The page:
# Dense Set

Let $X \subset \mathbb{R}$. A subset $S \subset X$ is called **dense in $X$** if any real number can be arbitrarily well-approximated by elements of $S$. For example, the rational numbers $\mathbb{Q}$ are dense in $\mathbb{R}$, since every real number has rational numbers that are arbitrarily close to it.

Formally, $S \subset X$ is dense in $X$ if, for any $\epsilon > 0$ and $x\in X$, there is some $s\in S$ such that $|x - s| < \epsilon$.

An equivalent definition is that $S$ is dense in $X$ if, for any $x\in X$, there is a sequence $\{x_n\} \subset S$ such that $\lim_{n\to\infty} x_n = x.$

$X$ that is the big rectangle. There is subset $S$ that can be said to be dense in $X$. This is because for any point $x\in X$, in this case a random point $x$ in the larger set $X$, one could draw a circle around $x$ using a random $s\in S$ as the radius and some element of that circle will be in $S$.

The image to the right shows this visually. There is a set## Examples of Dense Sets

The canonical example of a dense subset of $\mathbb{R}$ is the set of rational numbers $\mathbb{Q}$:

The rational numbers $\mathbb{Q}$ are dense in $\mathbb{R}$.

Take $x\in \mathbb{R}$. We may write $x = n + r,$ where $n \in \mathbb{Z}$ and $0 \le r < 1$. Consider the decimal expansion $r = 0. r_1 r_2 r_3 \cdots.$ Setting $x_k = n + 0.r_1 r_2 \cdots r_k,$ we see that each $x_k$ is rational and $\lim_{k\to\infty} x_k = x.\ _\square$

In fact, for any irrational number $\alpha \in \mathbb{R}$, the set $S_{\alpha} = \{a+b\alpha \, | \, a, b \in \mathbb{Z}\}$ is dense in $\mathbb{R}$. This is harder to prove than the above example, and requires clever use of the pigeonhole principle.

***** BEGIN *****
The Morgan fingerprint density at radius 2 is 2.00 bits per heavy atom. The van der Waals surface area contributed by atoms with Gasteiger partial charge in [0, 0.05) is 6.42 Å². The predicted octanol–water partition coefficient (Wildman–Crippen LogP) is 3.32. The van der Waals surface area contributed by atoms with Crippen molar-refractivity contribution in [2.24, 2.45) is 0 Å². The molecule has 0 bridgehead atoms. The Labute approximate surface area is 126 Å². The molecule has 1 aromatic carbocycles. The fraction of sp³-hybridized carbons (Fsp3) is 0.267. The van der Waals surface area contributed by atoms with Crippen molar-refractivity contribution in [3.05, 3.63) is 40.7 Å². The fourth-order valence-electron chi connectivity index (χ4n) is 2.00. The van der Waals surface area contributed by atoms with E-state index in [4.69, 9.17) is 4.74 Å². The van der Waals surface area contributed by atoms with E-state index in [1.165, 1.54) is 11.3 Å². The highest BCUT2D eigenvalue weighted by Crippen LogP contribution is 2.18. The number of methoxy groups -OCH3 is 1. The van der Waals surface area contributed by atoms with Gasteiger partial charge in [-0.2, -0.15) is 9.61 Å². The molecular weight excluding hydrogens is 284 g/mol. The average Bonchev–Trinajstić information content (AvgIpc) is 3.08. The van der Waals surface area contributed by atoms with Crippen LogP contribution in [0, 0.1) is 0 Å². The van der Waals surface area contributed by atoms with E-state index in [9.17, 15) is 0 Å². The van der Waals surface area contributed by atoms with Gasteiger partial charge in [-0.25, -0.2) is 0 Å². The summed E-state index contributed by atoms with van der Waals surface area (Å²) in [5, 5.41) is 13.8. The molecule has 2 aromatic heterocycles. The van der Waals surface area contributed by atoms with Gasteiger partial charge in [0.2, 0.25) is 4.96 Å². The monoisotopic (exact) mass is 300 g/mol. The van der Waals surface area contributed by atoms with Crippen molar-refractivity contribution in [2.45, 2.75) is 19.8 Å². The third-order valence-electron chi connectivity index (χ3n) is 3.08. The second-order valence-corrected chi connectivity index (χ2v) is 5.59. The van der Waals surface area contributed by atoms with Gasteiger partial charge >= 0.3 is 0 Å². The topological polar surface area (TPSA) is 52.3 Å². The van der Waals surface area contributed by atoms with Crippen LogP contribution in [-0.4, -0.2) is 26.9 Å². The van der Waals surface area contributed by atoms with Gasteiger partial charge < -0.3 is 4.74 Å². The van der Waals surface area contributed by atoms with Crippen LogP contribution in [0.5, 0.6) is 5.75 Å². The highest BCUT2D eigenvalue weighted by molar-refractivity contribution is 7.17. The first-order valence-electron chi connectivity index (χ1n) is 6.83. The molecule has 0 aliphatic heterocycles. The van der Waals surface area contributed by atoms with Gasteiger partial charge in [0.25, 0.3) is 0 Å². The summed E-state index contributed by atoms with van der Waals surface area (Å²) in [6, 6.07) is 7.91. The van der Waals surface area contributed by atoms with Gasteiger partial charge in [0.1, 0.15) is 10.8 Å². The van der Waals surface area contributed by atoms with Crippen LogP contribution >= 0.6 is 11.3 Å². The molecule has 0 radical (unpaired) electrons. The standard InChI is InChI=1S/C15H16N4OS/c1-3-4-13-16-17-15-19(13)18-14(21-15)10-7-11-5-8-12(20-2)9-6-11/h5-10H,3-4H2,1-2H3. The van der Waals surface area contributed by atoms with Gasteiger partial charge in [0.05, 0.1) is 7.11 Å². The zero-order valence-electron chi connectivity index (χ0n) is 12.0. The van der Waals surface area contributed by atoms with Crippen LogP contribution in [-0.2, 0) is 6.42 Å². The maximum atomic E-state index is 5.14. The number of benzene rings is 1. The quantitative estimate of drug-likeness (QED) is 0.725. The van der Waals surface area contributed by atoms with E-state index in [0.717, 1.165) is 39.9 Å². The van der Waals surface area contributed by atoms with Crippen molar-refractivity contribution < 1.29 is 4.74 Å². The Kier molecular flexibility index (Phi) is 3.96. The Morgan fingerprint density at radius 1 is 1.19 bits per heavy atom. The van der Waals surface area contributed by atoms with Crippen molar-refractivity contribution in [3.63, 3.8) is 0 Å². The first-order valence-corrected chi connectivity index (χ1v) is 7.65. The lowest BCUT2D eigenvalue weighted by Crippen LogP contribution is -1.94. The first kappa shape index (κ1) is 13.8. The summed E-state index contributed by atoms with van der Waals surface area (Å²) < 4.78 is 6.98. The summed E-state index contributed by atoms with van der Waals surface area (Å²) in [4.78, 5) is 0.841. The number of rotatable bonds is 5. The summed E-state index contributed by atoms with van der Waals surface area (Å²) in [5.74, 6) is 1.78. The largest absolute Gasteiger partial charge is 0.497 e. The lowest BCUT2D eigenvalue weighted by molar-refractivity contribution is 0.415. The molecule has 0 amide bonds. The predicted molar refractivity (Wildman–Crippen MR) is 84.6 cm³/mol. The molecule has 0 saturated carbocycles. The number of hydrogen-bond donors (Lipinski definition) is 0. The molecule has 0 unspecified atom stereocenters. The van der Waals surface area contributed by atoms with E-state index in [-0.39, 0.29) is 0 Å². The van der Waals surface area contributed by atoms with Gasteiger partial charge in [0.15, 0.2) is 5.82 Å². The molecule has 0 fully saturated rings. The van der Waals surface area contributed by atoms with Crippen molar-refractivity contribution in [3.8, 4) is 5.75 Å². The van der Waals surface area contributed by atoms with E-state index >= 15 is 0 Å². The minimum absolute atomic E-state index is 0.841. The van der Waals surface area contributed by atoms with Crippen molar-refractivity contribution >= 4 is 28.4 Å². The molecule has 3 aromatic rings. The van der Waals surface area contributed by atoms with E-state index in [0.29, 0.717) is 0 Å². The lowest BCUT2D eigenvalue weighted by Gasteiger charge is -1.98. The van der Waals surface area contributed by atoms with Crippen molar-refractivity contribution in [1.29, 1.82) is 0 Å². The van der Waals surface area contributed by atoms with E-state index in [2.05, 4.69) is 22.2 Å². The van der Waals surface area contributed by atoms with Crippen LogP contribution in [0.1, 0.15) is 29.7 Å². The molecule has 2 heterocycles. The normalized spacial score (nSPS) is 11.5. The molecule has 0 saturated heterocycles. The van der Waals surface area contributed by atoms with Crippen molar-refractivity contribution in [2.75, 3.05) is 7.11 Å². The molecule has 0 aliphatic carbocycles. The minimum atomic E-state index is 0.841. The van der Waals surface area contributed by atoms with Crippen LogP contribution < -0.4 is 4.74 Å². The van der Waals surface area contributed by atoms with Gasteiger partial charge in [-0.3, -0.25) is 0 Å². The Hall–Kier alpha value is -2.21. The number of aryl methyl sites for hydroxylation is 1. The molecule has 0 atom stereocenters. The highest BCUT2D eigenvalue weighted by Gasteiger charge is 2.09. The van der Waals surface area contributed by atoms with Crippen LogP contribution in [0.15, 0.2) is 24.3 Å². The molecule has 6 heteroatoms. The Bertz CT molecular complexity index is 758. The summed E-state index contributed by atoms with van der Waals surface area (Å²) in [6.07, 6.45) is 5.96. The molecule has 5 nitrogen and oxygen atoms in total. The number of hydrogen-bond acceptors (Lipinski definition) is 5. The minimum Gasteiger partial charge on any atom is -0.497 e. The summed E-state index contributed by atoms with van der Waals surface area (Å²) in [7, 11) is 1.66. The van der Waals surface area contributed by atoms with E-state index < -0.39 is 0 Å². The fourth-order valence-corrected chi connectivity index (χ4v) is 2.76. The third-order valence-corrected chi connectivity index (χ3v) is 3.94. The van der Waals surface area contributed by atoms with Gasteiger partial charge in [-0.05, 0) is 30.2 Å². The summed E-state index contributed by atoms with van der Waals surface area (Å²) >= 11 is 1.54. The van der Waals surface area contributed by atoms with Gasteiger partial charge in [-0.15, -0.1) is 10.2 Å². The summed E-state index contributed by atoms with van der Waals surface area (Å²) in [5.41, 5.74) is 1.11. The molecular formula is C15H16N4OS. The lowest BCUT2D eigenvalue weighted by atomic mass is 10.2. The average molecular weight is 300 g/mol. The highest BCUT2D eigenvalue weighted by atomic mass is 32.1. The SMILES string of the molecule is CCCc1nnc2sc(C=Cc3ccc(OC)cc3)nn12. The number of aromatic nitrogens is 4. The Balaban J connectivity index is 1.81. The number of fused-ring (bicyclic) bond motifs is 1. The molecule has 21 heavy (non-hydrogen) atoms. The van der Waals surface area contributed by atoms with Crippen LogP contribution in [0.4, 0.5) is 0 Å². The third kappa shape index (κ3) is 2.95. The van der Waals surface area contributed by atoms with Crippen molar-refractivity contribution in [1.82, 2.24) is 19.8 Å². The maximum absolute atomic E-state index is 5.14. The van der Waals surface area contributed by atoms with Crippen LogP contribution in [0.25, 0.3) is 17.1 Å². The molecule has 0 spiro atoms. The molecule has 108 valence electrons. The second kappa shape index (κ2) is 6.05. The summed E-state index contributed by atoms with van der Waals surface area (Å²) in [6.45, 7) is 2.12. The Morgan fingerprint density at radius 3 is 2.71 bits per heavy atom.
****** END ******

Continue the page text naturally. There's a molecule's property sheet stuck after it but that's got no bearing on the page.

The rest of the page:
For any irrational $\alpha \in \mathbb{R}$, the set $S_{\alpha}$ is dense in $\mathbb{R}$.

Assume $\alpha > 0$. The proof when $\alpha < 0$ is entirely analogous.

Let $\{x\}$ denote the fractional part of $x$. First, we claim that the set $R_{\alpha} = \big\{\{n\alpha\} \, | \, n \in \mathbb{Z}\big\}$ is dense in $[0,1]$.

Choose $\epsilon > 0$ and pick an integer $m$ such that $m > \frac{1}{\epsilon}$. Divide the unit interval $[0,1]$ into $m$ subintervals, each of length $\frac1m$. By the pigeonhole principle, some two of the numbers $\{\alpha\}, \{2\alpha\}, \cdots, \{m\alpha\}, \{(m+1)\alpha\}$ must be in the same subinterval, so there exist integers $1\le i < j \le m+1$ such that $\Big|\{i\alpha\} - \{j\alpha\}\Big| < \frac1m$.

But $\Big|\{j\alpha\} - \{i\alpha\}\Big| = \{(j-i)\alpha\}$, so $\{(j-i)\alpha\} < \frac1m$. For any $y \in [0,1]$, there is some $0\le k \le m-1$ such that $y \in \left[\frac km, \frac{k+1}{m}\right]$. We may then pick an integer $q$ such that $q\{(j-i)\alpha\} = \{q(j-i) \alpha\} \in \left [ \frac{k}{m}, \frac{k+1}{m} \right],$ so that $\Big|y - \{q(j-i)\alpha\}\Big| < \frac1m < \epsilon$. Thus, $R_{\alpha}$ is dense in $[0,1]$.

Now, for any $z \in \mathbb{R}$, write $z = a + r,$ where $a \in \mathbb{Z}$ and $0\le r <1$. Since $R_{\alpha}$ is dense in $[0,1]$, there is $b \in \mathbb{N}$ such that $\Big|r - \{b \alpha\}\Big| < \epsilon$. It follows that $\Big|a- \lfloor b \alpha \rfloor + b\alpha - z\Big| = \Big|\{b\alpha\} - r\Big| < \epsilon.$ Since $a- \lfloor b \alpha \rfloor + b\alpha \in S_{\alpha}$, we conclude $S_{\alpha}$ is dense in $\mathbb{R}$. $_\square$

## Dense Sets in General Metric Spaces

One may define dense sets of general metric spaces similarly to how dense subsets of $\mathbb{R}$ were defined.

Suppose $(M, d)$ is a metric space. A subset $S \subset M$ is called

dense in $M$if for every $\epsilon > 0$ and $x\in M$, there is some $s\in S$ such that $d(x, s) < \epsilon$.

For example, let $\mathcal{C}[a,b]$ denote the set of continuous functions $f: [a,b] \to \mathbb{R}$. One may give $\mathcal{C}[a,b]$ the structure of a metric space by defining $d(f,g) = \max_{x\in [a,b]} \big|f(x) - g(x)\big|.$ By the extreme value theorem, this maximum exists for any two $f, g \in \mathcal{C}[a,b]$, so the distance function is well-defined. One can easily check that $d$ satisfies the axioms of a metric space.

Let $\mathcal{P} \subset \mathcal{C}[a,b]$ be the subset consisting of polynomial functions. The Stone-Weierstrass theorem states that $\mathcal{P}$ is dense in $\mathcal{C}[a,b]$. Intuitively, this means any continuous function on a closed interval is well-approximated by polynomial functions!